Jeremy Corbyn calls for Boris Johnson to fire Matt Hancock
- Credit: PA
Jeremy Corbyn has called on Boris Johnson to sack his health secretary and replace him with someone who would "obey the law" following the minster's run-in with the courts over the awarding of Covid contracts.
The former Labour leader on Monday said that "answers are required" from the prime minister over Matt Hancock's role in unlawfully awarding coronavirus contracts to companies without open tender and then not publishing their details.
Labour said No 10's handling of the pandemic has been "plagued by a lack of transparency, cronyism and waste" but opposition leader Sir Keir Starmer on Sunday stopped short of calling for Hancock's resignation over the matter.
Speaking the next day in a parliamentary exchange with Johnson, Corbyn said the prime minister should "end this scandalous privatisation of our NHS which is happening before our very eyes".
He continued: "Will he also replace the health secretary with somebody who will stand by and obey the law, and publish in advance all contracts that are due to be let so the public can see how their money is being spent?"
Johnson sidestepped the question, instead conflating the publication of the contracts with the speed of acquiring medical equipment for the NHS.
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"We went as fast as we possibly could to get PPE and those who are now denouncing us for going too fast are those who were complaining that we weren't going fast enough," he told the Commons.
Greens MP Caroline Lucas also weighed in on the debate, telling Johnson to respond to the issues "with the seriousness it deserves".
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"No one has ever suggested that ministers didn't need to act fast to secure PPE (Personal Protective Equipment) and other Covid-related contracts, but transparency matters even in a crisis," she said.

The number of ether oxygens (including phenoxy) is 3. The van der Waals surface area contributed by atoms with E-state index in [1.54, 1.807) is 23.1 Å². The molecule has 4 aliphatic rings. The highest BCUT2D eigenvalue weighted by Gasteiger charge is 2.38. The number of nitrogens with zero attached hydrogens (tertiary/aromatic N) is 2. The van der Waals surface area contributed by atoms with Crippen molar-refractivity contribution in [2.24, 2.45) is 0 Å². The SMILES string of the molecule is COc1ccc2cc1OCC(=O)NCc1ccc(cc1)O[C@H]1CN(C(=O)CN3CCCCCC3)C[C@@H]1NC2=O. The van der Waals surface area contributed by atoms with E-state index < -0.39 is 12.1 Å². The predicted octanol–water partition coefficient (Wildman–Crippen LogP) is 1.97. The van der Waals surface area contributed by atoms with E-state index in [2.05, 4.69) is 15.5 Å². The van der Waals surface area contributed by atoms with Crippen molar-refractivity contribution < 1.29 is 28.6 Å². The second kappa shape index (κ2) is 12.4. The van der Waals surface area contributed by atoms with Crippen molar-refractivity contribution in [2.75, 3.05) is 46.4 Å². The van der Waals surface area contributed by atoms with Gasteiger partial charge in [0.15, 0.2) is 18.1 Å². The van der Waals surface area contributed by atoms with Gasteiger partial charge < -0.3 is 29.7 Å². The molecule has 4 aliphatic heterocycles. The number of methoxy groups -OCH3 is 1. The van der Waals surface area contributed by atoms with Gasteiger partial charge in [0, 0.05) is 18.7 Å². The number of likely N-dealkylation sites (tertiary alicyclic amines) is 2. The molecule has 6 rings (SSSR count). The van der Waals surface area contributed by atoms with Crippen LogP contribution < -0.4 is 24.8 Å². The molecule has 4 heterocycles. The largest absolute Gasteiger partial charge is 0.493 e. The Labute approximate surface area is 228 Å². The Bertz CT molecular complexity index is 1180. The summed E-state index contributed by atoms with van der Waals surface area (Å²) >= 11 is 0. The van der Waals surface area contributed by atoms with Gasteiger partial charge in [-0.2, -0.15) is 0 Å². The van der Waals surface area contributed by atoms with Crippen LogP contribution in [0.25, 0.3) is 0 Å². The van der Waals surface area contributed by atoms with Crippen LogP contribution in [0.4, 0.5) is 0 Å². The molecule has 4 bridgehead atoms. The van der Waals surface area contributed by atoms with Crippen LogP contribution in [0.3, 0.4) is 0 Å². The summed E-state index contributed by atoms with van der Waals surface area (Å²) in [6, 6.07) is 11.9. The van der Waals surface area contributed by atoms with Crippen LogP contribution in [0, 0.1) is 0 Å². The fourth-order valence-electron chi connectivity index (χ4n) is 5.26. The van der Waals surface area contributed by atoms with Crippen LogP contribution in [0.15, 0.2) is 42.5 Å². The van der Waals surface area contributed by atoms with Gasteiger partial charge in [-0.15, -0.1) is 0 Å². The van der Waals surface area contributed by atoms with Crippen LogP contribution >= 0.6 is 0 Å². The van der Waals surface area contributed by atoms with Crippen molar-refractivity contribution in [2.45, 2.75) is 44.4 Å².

"If the government has nothing to hide will he now publish details of who benefited from a VIP lane, who lifts the velvet ropes for those companies, what price were they paid, and why were they chosen? Parliament and the country have a right to know."
Johnson responded: "As for the contracts that she has just mentioned all of the details are on the record and of course it was right to work as fast as we possibly could to get the PPE that this country so desperately needed."
The exchange comes after the High Court found Hancock had "breached his legal obligation" by not publishing details of the contracts within 30 days of them being signed.
Responding to the judgement last week, a spokesperson for the Department of Health and Social Care said the government had been "working tirelessly" to acquire PPE and other equipment needed to defend against Covid-19.
"This has often meant having to award contracts at speed to secure the vital supplies required to protect NHS workers and the public," the spokesperson said.
"We fully recognise the importance of transparency in the award of public contracts and continue to publish information about contracts awarded as soon as possible."
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